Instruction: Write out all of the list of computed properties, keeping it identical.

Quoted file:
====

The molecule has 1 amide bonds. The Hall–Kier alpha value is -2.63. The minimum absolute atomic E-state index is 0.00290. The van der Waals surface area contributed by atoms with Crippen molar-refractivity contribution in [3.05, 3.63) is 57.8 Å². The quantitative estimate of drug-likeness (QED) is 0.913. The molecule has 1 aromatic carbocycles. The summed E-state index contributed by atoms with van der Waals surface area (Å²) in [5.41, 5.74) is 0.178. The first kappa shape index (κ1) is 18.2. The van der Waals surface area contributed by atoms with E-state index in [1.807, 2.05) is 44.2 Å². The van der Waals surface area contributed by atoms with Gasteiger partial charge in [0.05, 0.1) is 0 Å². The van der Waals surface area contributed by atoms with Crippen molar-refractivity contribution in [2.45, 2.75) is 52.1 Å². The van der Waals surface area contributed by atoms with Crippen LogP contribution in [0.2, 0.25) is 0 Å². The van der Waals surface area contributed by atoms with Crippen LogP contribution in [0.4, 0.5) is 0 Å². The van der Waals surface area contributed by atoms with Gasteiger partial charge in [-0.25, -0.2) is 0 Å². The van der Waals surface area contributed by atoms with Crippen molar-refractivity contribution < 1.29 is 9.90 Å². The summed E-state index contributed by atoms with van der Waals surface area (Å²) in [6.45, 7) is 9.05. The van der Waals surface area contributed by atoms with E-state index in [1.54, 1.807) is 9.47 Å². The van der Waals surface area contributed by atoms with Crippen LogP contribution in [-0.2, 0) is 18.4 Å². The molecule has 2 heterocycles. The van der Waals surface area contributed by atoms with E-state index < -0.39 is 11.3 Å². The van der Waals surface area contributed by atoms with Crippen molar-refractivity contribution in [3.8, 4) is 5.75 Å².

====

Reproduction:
The molecule has 1 amide bonds. The Hall–Kier alpha value is -2.63. The minimum absolute atomic E-state index is 0.00290. The van der Waals surface area contributed by atoms with Crippen molar-refractivity contribution in [3.05, 3.63) is 57.8 Å². The quantitative estimate of drug-likeness (QED) is 0.913. The molecule has 1 aromatic carbocycles. The summed E-state index contributed by atoms with van der Waals surface area (Å²) in [5.41, 5.74) is 0.178. The first kappa shape index (κ1) is 18.2. The van der Waals surface area contributed by atoms with E-state index in [1.807, 2.05) is 44.2 Å². The van der Waals surface area contributed by atoms with Gasteiger partial charge in [0.05, 0.1) is 0 Å². The van der Waals surface area contributed by atoms with Crippen molar-refractivity contribution in [2.45, 2.75) is 52.1 Å². The van der Waals surface area contributed by atoms with Crippen LogP contribution in [0.2, 0.25) is 0 Å². The van der Waals surface area contributed by atoms with Crippen LogP contribution in [0.4, 0.5) is 0 Å². The van der Waals surface area contributed by atoms with Gasteiger partial charge in [-0.25, -0.2) is 0 Å². The van der Waals surface area contributed by atoms with Crippen molar-refractivity contribution < 1.29 is 9.90 Å². The summed E-state index contributed by atoms with van der Waals surface area (Å²) in [6.45, 7) is 9.05. The van der Waals surface area contributed by atoms with E-state index in [1.54, 1.807) is 9.47 Å². The van der Waals surface area contributed by atoms with Crippen LogP contribution in [-0.2, 0) is 18.4 Å². The molecule has 2 heterocycles. The van der Waals surface area contributed by atoms with E-state index < -0.39 is 11.3 Å². The van der Waals surface area contributed by atoms with Crippen molar-refractivity contribution in [3.8, 4) is 5.75 Å².